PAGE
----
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Iron

  • Iron is an essential mineral critical for motor and cognitive development.
  • Populations inthe developing countries, premenopausal females, pregnant women, children, vegetarians and frequent blood donors are largely affected by iron deficiency due to low dietary intake, Children and pregnant women are especially vulnerable to the consequences of iron deficiency.
  • Low hemoglobin concentration (anemia) affects 43% of children 5 years of age and 38% of pregnant women globally.
  • Iron deficiency remains the most common nutritional deficiency and cause of anemia worldwide.
  • Anemia during pregnancy increases the risk of maternal and perinatal mortality and low birth weight. Maternal and neonatal deaths are a major cause of mortality, together causing between 2.5 million and 3.4 million deaths worldwide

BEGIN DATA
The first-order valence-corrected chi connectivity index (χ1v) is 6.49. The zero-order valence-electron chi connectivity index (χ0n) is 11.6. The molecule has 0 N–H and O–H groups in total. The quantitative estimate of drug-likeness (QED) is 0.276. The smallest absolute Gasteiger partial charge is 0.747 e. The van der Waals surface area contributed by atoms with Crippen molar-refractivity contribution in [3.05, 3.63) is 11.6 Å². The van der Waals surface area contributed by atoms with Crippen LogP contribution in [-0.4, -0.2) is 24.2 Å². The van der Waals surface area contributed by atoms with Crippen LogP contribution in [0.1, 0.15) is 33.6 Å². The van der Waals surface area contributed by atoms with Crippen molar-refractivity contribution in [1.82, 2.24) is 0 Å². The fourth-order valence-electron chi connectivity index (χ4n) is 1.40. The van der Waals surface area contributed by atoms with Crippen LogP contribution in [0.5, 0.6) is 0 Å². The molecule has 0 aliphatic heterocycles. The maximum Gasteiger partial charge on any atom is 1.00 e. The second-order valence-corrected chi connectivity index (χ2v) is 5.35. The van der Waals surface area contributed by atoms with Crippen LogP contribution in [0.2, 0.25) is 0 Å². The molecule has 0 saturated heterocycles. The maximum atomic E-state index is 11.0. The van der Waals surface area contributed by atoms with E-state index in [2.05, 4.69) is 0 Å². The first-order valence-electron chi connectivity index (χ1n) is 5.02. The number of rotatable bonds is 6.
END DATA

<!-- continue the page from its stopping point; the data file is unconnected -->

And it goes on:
• WHO recommends iron and folic acid supplements for reducing anemia and improving iron status among women of reproductive age.
  • Flour fortification with iron and folic acid is globally recognized as one of the most effective and low-cost micronutrient interventions.
  • Both iron deficiency (ID) and obesity are global epidemics affecting billions of people
  • It has become clear that iron deficiency and obesity do not merely represent the coincidence of two frequent conditions but are molecularly linked and mutually affect each other.
  • The   mechanism explaining the relationship between iron status and obesity remains unclear; this may be due to lower iron  intakes  and/or  increased  iron  requirements  in overweight  individuals.  In  addition,  the  chronic inflammation   and   increased   leptin   production characteristic     of     obesity     increase     hepcidin secretion   from   the   liver,   which,   along   with hepcidin produced by adipose tissue, could reduce dietary  iron  absorption.
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